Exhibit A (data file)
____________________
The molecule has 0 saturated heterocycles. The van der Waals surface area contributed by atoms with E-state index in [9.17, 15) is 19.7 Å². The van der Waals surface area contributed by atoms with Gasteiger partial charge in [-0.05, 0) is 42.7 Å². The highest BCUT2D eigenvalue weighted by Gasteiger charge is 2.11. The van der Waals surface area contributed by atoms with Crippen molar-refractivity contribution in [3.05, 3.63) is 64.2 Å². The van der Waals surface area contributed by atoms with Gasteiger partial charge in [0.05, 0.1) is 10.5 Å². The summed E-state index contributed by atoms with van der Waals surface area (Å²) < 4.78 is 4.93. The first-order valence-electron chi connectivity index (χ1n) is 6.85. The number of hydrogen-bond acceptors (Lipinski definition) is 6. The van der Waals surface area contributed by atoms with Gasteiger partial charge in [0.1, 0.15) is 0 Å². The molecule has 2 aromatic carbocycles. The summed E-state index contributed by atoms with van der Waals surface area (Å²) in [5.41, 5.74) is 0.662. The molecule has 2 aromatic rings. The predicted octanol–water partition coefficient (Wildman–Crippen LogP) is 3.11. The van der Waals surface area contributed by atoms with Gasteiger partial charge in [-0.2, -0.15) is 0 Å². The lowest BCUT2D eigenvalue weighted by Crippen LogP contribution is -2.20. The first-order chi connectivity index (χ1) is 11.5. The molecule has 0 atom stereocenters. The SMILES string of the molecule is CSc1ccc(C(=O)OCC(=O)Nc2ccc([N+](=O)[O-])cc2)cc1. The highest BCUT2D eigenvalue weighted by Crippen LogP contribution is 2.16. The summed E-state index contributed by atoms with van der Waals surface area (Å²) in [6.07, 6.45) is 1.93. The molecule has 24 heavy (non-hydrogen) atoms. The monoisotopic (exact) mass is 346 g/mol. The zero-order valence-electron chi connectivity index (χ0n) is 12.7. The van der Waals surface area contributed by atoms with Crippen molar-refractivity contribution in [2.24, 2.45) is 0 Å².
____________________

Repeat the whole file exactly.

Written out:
The molecule has 0 saturated heterocycles. The van der Waals surface area contributed by atoms with E-state index in [9.17, 15) is 19.7 Å². The van der Waals surface area contributed by atoms with Gasteiger partial charge in [-0.05, 0) is 42.7 Å². The highest BCUT2D eigenvalue weighted by Gasteiger charge is 2.11. The van der Waals surface area contributed by atoms with Crippen molar-refractivity contribution in [3.05, 3.63) is 64.2 Å². The van der Waals surface area contributed by atoms with Gasteiger partial charge in [0.05, 0.1) is 10.5 Å². The summed E-state index contributed by atoms with van der Waals surface area (Å²) < 4.78 is 4.93. The first-order valence-electron chi connectivity index (χ1n) is 6.85. The number of hydrogen-bond acceptors (Lipinski definition) is 6. The van der Waals surface area contributed by atoms with Gasteiger partial charge in [0.1, 0.15) is 0 Å². The molecule has 2 aromatic carbocycles. The summed E-state index contributed by atoms with van der Waals surface area (Å²) in [5.41, 5.74) is 0.662. The molecule has 2 aromatic rings. The predicted octanol–water partition coefficient (Wildman–Crippen LogP) is 3.11. The van der Waals surface area contributed by atoms with Gasteiger partial charge in [-0.2, -0.15) is 0 Å². The lowest BCUT2D eigenvalue weighted by Crippen LogP contribution is -2.20. The first-order chi connectivity index (χ1) is 11.5. The molecule has 0 atom stereocenters. The SMILES string of the molecule is CSc1ccc(C(=O)OCC(=O)Nc2ccc([N+](=O)[O-])cc2)cc1. The highest BCUT2D eigenvalue weighted by Crippen LogP contribution is 2.16. The summed E-state index contributed by atoms with van der Waals surface area (Å²) in [6.07, 6.45) is 1.93. The molecule has 24 heavy (non-hydrogen) atoms. The monoisotopic (exact) mass is 346 g/mol. The zero-order valence-electron chi connectivity index (χ0n) is 12.7. The van der Waals surface area contributed by atoms with Crippen molar-refractivity contribution in [2.24, 2.45) is 0 Å².